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Two questions on this site concern themselves with the depth to diameter ratios of craters:

From what I've seen, research undertaken in the area has only measure the diameter of the top of the crater and the depth of the crater.

Has any research been done that also measured the diameter/width of the base of craters in addition to the other two parameters for craters?

By knowing both the crest and base diameters of craters and their depths, it is possible to determine the overall slope angle of the walls of craters. This could provide useful information regarding angles of repose and ground stability for settlements or mining operations on the Moon, Mars or elsewhere.

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As one might expect, detailing the key geometric features of craters, including the slope angle of the walls, involves more than a few additional dimensional measurements. In real craters the walls are not in general straight, conical surfaces; the floor may not be at one level and may be difficult to distinguish from the "walls" whose slope varies more or less continuously; and the crater as a whole need not be symmetrical. In such a situation, a detailed topographic map, known technically as a digital terrain model (DTM) is necessary to capture all the key features.

Arizona State University's School of Earth and Space Exploration](http://lroc.sese.asu.edu/posts/864) reports DTM results from the Lunar Reconnaisance Orbiter Camera (LROC) on two lunar craters, Tycho and Linné. The complexities noted above are indicated by the differences between the two crater profiles from each other and from any imagined ideal conical shape (image from the above-mentioned link):

enter image description here

The profile may be quantified by fitting the DTM data to a combination of Chebyshev polynomials of the first kind gives at $T_0(u)=1,T_1(u)=u$, etc. For each degree $k\ge1$ the polynomial $T_k(u)$ may be defined as the unique polynomial having the value $+1$ at $u=1$, $(-1)^k$ at $u=-1$, and $k-1$ critical points between these boundaries where that maximal or minimal value of $\pm1$ is also obtained.

The profile for Tycho, Linné, or any other crater wheresimilar data are available may then be fitted to a function

$f(x)=\Sigma_{k=0}^n c_kT_k(x/R)$

where $R$ is the crater radius, $x=0$ is the center, and $c_k$ are the fitted coefficients. A relatively large value of $n$ (n=8$ in the reference) is used in the reported data because, as we will see, this is necessary toget an accurate geometrical estimate.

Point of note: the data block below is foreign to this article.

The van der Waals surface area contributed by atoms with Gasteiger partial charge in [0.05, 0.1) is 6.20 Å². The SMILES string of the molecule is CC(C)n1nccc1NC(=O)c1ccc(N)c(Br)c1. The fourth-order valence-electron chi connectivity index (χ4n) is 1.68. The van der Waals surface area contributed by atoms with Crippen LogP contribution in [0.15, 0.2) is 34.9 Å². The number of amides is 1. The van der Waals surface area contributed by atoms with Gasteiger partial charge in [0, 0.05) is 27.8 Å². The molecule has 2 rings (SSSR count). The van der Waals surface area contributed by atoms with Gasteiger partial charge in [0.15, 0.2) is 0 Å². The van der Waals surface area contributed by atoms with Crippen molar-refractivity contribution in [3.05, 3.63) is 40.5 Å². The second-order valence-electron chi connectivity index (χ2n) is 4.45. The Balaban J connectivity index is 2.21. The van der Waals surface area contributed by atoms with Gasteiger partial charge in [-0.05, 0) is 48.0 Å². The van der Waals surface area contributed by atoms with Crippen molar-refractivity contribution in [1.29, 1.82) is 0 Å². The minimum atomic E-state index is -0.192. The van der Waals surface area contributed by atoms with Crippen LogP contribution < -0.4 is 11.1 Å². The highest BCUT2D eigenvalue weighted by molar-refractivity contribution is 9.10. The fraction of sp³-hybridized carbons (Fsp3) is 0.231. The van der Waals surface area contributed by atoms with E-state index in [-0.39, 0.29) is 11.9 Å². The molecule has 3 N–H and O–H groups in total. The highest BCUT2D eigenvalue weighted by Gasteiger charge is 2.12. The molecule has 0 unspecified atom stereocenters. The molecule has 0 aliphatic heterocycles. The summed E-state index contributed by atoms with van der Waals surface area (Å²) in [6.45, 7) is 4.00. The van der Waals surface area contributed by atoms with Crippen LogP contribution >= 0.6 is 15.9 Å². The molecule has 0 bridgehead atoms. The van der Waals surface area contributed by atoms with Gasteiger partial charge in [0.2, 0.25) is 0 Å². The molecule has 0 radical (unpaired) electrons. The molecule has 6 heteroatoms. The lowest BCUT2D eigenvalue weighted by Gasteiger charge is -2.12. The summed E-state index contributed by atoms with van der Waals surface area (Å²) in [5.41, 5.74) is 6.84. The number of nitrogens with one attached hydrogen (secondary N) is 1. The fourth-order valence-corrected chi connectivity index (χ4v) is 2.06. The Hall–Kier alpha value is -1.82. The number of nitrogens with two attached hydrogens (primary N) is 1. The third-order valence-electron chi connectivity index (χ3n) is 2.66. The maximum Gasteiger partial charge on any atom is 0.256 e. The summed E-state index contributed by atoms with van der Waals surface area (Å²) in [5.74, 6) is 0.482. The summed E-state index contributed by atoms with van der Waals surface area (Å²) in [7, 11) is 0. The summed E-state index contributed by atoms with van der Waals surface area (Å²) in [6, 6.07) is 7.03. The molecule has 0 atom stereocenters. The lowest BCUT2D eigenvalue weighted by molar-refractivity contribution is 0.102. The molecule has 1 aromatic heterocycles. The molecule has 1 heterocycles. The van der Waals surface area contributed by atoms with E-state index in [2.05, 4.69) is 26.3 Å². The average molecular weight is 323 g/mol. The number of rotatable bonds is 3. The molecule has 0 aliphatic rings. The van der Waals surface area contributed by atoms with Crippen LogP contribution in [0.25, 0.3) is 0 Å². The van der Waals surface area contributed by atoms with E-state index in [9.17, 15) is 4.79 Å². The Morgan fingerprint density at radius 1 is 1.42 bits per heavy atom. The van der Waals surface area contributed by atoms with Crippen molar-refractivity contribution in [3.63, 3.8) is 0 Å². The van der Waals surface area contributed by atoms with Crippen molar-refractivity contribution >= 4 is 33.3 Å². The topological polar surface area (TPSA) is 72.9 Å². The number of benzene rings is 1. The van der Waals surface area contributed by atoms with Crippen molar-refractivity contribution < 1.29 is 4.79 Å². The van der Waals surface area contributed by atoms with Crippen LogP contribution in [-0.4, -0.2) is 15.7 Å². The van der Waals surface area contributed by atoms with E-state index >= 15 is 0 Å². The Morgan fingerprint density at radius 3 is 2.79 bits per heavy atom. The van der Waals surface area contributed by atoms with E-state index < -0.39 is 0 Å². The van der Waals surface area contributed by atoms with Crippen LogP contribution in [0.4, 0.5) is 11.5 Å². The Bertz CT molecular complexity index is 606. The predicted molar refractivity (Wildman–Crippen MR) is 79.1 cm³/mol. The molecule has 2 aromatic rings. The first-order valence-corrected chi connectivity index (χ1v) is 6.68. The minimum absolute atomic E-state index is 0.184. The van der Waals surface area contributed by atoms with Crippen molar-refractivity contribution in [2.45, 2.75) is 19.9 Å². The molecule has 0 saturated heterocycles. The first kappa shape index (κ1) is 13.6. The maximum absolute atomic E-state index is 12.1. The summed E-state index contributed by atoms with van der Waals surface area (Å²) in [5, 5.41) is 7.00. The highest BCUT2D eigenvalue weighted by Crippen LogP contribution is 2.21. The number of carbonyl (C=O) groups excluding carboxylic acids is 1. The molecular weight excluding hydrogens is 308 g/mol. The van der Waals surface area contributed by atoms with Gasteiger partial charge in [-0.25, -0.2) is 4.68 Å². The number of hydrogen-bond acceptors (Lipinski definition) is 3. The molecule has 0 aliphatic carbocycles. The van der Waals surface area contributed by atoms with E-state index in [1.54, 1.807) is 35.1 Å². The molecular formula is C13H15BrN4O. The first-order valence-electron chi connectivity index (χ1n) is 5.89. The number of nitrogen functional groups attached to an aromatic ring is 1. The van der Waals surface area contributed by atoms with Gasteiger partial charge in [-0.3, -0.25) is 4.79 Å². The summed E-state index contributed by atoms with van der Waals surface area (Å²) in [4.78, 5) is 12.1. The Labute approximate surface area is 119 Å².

The fact that all the polynomials wuth degree $1$ or geater range exactly from $-1$ to $+1$ within the crater bounds facilitates characterizing the depth of the crater in terms of the coefficients. For a single Chebyshev polynomial term the depth as measured from maximum to minimum height is given by $2|c_k|$. With multiple terms these contributions do not add up exactly because the maxima and minimal of each polynomial occur at different coordinates, but we aways have a Triangle Inequality-like relation:

$2\max{|c_k|:k\ge1}\le D\le 2\Sigma_{k=1}^n|c_k|$

where $D$ is the difference between maximum and minimum heights.

The slopes at the walls are also readily determined because each of the polynomials has a slope of $\pm k^2$ at the boundaries. Thus for the left boundary $x=-R$ and the right boundary $x=+R$ respectively we have the slope formulae:

$m(-R)=\Sigma_{k=1}^n (-1)^{k-1}k^2c_k/R^k$

$m(+R)=\Sigma_{k=1}^n k^2c_k/R^k.$

The angle is then, of course, the Inverse tangent of the slope.

In general, we expect the $|c_k|$ to have larger absolute values for even $k$ than for odd $k$, as craters are not exactly symmetrical but are fairly close to being so. In addition, for either parity the higher degree coefficients tend to be smaller in absolute value than the lower-degree ones, at least if we include enough terms. Therefore, as indicated in the referenced link, the depth if the crater is determined primarily by $c_2$, but higher degree terms with the factor of $k^2$ in the slope formula may have more impact on the wall angle calculation. Higher degree terms, especially those of even degree, also emerge as major contributions to the central peak in craters such as Tycho.

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